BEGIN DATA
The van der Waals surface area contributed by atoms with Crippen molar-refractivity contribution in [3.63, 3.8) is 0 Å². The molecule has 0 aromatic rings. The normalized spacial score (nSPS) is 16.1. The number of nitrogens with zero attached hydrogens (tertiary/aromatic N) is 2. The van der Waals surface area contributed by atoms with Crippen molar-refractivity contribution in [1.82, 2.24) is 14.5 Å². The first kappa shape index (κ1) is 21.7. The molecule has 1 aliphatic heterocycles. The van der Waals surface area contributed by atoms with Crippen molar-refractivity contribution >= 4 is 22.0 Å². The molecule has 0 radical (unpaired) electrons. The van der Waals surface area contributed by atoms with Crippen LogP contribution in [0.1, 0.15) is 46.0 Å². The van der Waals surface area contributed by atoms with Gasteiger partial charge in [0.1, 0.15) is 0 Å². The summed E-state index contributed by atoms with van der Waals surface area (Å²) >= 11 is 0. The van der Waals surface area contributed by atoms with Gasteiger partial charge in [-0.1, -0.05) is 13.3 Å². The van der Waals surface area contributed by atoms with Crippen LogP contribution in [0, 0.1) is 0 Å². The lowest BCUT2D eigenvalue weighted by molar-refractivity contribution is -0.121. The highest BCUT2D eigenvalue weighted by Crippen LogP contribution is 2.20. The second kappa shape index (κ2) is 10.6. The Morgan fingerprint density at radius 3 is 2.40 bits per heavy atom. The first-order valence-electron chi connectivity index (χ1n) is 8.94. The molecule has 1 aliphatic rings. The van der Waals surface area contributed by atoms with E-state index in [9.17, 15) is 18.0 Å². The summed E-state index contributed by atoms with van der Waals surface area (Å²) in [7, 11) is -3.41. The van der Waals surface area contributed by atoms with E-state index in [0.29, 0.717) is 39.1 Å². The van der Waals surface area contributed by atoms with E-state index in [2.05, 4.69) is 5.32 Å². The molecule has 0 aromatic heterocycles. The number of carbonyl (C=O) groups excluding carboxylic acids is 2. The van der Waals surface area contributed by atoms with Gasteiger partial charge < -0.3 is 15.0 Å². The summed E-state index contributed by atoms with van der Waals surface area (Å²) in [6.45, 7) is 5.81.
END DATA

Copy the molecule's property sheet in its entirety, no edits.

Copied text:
The van der Waals surface area contributed by atoms with Crippen molar-refractivity contribution in [3.63, 3.8) is 0 Å². The molecule has 0 aromatic rings. The normalized spacial score (nSPS) is 16.1. The number of nitrogens with zero attached hydrogens (tertiary/aromatic N) is 2. The van der Waals surface area contributed by atoms with Crippen molar-refractivity contribution in [1.82, 2.24) is 14.5 Å². The first kappa shape index (κ1) is 21.7. The molecule has 1 aliphatic heterocycles. The van der Waals surface area contributed by atoms with Crippen molar-refractivity contribution >= 4 is 22.0 Å². The molecule has 0 radical (unpaired) electrons. The van der Waals surface area contributed by atoms with Crippen LogP contribution in [0.1, 0.15) is 46.0 Å². The van der Waals surface area contributed by atoms with Gasteiger partial charge in [0.1, 0.15) is 0 Å². The summed E-state index contributed by atoms with van der Waals surface area (Å²) >= 11 is 0. The van der Waals surface area contributed by atoms with Gasteiger partial charge in [-0.1, -0.05) is 13.3 Å². The van der Waals surface area contributed by atoms with Crippen LogP contribution in [0, 0.1) is 0 Å². The lowest BCUT2D eigenvalue weighted by molar-refractivity contribution is -0.121. The highest BCUT2D eigenvalue weighted by Crippen LogP contribution is 2.20. The second kappa shape index (κ2) is 10.6. The Morgan fingerprint density at radius 3 is 2.40 bits per heavy atom. The first-order valence-electron chi connectivity index (χ1n) is 8.94. The molecule has 1 aliphatic rings. The van der Waals surface area contributed by atoms with E-state index in [9.17, 15) is 18.0 Å². The summed E-state index contributed by atoms with van der Waals surface area (Å²) in [7, 11) is -3.41. The van der Waals surface area contributed by atoms with E-state index in [0.29, 0.717) is 39.1 Å². The van der Waals surface area contributed by atoms with E-state index in [2.05, 4.69) is 5.32 Å². The molecule has 0 aromatic heterocycles. The number of carbonyl (C=O) groups excluding carboxylic acids is 2. The van der Waals surface area contributed by atoms with Gasteiger partial charge < -0.3 is 15.0 Å². The summed E-state index contributed by atoms with van der Waals surface area (Å²) in [6.45, 7) is 5.81.